As proponents of this conjecture explain, Gull was traveling in a carriage driven by a coachman who had entangled the hapless victims to ride. Once inside the cart, Gull did the rest. The driver’s second task was the immediate theft of the site. Two Masons (Inspectors Warren and Macnaghten) were tasked with concealing the doctor’s identity so that he could complete his assignment and remove any evidence he might leave.

against: Despite the temptation of the evidence (some see signs of Masonic rituals in the killings, such as the beheadings to be performed from left to right), it seems Sir William should be ruled out as the man behind “Jack the Ripper “, because there was a lot of manipulation of evidence and dates, not to mention the inclusion and exclusion of the characters in the facts.

Walter Sickert

Famous Polish painter of the Jewish era.

In favour: From Patricia Cornwell’s book “Portrait of a Murderer: Jack the Ripper. Case Closed we come to the conclusion that this man is the one and undisputed assassin of Whitechapel. A tough childhood due to the almost complete amputation of her male member due to a deformity that made sex impossible, DNA samples found in provocative letters received by Scotland Yard newspapers and police station , as well as clues to crime scenes found in his paintings and known only to investigators, are some of the arguments of those in favor of his guilt.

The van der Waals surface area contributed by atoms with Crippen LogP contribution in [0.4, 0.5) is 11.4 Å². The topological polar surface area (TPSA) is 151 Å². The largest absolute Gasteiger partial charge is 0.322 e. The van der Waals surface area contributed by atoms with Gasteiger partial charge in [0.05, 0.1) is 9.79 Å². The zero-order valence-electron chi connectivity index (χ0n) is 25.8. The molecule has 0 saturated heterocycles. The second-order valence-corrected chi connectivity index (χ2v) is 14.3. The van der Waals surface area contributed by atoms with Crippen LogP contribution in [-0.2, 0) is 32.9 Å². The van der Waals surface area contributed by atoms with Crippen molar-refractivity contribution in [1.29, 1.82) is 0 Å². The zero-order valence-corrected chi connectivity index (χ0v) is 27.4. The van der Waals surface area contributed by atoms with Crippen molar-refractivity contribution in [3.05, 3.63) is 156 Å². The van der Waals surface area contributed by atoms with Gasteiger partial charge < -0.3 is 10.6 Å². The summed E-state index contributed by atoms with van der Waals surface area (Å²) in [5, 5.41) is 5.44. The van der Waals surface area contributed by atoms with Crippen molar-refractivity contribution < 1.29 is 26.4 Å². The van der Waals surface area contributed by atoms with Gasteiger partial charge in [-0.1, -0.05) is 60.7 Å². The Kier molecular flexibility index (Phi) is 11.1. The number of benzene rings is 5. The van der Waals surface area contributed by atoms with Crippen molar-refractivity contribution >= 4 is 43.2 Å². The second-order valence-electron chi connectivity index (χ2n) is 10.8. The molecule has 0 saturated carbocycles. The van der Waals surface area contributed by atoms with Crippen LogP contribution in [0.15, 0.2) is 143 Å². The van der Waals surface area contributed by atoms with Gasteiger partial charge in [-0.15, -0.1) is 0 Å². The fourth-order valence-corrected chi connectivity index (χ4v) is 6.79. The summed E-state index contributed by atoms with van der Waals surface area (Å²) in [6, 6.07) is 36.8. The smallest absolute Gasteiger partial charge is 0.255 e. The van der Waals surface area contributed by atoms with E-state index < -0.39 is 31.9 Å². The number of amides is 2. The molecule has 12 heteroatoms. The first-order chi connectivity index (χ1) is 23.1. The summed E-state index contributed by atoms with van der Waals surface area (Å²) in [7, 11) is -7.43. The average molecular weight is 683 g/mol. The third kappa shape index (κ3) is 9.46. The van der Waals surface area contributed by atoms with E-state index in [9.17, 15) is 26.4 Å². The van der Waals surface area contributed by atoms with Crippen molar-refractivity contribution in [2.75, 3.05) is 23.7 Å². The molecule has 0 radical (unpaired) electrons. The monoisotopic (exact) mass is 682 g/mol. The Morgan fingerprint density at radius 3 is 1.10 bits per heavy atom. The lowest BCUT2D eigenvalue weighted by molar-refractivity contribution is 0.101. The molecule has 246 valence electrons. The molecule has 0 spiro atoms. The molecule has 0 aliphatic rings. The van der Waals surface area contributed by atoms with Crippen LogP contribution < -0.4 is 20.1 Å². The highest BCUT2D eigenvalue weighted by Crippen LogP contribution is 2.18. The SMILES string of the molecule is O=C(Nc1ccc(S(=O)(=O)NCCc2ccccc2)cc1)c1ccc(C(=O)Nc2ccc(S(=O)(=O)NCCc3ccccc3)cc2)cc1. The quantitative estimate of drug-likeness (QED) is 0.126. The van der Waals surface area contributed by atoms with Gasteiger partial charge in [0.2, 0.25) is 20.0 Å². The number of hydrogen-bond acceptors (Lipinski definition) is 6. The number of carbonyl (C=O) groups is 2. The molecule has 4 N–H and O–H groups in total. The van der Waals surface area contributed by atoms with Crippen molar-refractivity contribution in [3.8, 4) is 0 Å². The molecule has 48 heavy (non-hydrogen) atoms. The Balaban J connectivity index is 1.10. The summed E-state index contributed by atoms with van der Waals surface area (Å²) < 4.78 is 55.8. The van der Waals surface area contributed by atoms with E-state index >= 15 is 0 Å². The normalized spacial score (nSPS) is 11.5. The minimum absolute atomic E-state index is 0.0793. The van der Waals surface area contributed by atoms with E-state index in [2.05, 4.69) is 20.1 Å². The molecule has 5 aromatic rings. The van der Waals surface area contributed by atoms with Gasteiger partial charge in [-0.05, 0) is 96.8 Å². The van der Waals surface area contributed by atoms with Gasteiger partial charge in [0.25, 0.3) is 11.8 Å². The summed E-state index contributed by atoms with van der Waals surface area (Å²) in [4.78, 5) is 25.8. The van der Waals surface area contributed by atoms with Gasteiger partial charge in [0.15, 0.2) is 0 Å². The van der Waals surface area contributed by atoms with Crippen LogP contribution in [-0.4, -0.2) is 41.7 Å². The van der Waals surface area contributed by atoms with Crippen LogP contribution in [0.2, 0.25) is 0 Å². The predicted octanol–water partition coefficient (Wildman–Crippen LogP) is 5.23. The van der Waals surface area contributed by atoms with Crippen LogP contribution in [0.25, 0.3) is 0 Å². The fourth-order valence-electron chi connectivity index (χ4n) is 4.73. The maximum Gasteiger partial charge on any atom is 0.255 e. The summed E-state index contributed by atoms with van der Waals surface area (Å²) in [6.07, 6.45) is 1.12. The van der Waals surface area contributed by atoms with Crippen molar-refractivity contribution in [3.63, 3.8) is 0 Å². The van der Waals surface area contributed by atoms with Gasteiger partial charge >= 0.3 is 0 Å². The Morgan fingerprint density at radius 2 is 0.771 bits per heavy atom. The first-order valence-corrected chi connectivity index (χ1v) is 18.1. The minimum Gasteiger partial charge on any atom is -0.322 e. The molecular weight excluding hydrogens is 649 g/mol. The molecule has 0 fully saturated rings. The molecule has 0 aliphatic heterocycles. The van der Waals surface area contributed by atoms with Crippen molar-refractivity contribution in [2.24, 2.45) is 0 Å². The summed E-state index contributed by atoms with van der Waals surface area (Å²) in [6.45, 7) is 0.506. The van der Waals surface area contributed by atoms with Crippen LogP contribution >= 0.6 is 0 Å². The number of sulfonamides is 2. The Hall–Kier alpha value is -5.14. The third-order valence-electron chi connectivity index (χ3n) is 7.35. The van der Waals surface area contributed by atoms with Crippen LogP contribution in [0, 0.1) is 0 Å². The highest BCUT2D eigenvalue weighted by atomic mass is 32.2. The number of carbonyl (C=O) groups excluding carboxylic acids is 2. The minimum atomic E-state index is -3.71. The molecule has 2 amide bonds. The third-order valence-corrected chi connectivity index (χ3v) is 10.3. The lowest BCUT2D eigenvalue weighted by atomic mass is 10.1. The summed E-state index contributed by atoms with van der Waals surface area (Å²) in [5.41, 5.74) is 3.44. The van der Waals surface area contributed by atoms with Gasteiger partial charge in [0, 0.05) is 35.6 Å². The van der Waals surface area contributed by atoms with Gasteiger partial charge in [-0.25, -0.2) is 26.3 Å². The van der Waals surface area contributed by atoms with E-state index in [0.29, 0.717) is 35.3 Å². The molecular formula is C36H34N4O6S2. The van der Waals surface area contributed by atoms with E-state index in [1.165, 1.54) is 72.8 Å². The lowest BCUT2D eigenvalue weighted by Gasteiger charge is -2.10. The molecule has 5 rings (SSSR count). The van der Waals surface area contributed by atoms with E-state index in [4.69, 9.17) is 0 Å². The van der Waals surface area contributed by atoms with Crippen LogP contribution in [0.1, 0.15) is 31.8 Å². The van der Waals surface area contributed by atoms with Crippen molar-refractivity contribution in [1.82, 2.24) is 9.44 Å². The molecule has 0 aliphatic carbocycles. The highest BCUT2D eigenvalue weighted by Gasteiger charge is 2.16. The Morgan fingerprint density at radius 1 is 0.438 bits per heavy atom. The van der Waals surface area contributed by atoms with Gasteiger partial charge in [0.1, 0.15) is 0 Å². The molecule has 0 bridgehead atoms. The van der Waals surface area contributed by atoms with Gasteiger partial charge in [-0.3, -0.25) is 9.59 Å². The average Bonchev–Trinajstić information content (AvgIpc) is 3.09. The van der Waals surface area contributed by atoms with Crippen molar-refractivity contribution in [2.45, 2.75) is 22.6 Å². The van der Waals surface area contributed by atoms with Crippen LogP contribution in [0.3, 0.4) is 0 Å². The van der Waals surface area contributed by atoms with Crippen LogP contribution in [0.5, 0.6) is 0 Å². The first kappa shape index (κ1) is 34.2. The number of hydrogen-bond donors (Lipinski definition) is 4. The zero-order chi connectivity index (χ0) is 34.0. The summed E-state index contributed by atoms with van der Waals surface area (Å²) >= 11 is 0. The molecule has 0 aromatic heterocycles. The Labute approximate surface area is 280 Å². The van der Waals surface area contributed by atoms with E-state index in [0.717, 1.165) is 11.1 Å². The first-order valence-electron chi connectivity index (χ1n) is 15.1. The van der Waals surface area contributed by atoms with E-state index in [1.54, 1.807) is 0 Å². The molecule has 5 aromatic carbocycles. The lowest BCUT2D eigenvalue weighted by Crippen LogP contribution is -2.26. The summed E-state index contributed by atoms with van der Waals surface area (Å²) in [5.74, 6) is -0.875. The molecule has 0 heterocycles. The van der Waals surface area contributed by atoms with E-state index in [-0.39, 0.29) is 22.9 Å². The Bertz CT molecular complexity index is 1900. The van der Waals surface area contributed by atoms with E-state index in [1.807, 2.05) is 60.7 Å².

against: Those who question it allude to the lack of specificity of mitochondrial DNA as compelling evidence, as well as the doubt of the criterion of those who see evidence of homicides in Sickert’s paintings.

Towards a sketch of the psychology of Jack the Ripper

The famous ex-agent and criminologist of the FBI Robert K. Ressler, Speaks in his book “Serial Assassins” (2005) of disorganized type assassins:

“A disorganized crime scene reflects the confusion that reigns in the killer’s mind and presents traits of spontaneity and some symbolic elements that reflect his delusions. If the body is found (…) it will likely have injuries (…) The crime scene is also the death scene, as the offender does not have enough mental clarity to move or hide the body. “(P.127-128)

This corresponds almost entirely to the Profile of JackWhoever it is, because none of the scenarios he left behind suggests an organizational model (beyond the victimology or the instrument used).

social background